Consider the placement of the plant or tree. For example, planting a deciduous tree outside your window with southern exposure will be a great way to keep your home cool and shady in the summer and allow sun to penetrate indoors in the winter, but keep in mind, the tree will grow. Limbs extend and proximity will be shortened. There are also power lines to consider in many neighborhoods. If you plant a tree in close to proximity to a power line they are likely to get butchered by the city tree maintenance in an effort to keep the limbs from stretching towards the lines.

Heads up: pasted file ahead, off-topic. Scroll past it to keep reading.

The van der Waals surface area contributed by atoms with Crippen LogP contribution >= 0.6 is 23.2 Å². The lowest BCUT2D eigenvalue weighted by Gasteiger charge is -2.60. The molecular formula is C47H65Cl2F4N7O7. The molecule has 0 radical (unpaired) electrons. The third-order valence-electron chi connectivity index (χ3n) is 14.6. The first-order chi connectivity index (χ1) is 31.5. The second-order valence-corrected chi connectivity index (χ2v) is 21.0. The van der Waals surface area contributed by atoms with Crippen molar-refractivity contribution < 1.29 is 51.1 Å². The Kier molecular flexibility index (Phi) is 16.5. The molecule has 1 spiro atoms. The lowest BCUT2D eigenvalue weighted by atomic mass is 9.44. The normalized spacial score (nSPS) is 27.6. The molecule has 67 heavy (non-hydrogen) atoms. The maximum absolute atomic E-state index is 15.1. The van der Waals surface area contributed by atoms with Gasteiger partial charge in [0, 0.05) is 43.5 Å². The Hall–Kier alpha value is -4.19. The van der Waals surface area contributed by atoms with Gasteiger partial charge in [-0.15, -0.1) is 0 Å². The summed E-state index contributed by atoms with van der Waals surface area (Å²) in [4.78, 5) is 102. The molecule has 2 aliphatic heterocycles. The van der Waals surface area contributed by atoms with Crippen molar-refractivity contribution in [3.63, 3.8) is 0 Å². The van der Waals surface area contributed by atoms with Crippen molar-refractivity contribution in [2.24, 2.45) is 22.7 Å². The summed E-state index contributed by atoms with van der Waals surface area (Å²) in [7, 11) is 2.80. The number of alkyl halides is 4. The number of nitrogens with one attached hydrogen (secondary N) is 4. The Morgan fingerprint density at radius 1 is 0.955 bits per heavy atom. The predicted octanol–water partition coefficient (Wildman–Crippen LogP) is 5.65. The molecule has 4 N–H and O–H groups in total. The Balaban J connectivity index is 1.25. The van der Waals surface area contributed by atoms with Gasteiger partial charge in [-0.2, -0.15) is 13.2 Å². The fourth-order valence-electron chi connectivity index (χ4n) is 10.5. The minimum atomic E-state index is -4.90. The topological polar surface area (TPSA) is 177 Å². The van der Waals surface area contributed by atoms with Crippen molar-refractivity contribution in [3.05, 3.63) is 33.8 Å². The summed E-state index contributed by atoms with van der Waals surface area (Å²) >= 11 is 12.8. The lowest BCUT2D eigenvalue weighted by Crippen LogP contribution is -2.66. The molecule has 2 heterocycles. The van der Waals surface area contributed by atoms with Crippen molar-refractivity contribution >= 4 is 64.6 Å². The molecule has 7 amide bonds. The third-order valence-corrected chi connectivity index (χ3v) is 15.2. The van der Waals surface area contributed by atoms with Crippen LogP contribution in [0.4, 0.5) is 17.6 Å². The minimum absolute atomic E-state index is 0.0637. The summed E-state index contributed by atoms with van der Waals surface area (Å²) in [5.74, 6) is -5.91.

Think about the shade planting a tree will provide, this is often a good thing, as it helps in addressing urban heat island effect. Yet, if you have a vegetable garden or a garden that thrives in full sun, placing a young tree nearby will cover it in shade in ten years, or sooner! It is also important to consider the future of the space you are planting. Will you be constructing a deck in a few years? Expanding your living room? Plant for longevity, not temporary aesthetics. It is also important to note the form the tree or plant is going to take as it matures, will it need growing support? Structure? Does it spread? Is it invasive? Does it prefer full sun or shade? What are its water requirements? There is a lot to consider when planting a garden or a tree. Read about it and then plan for maturity, not instant gratification.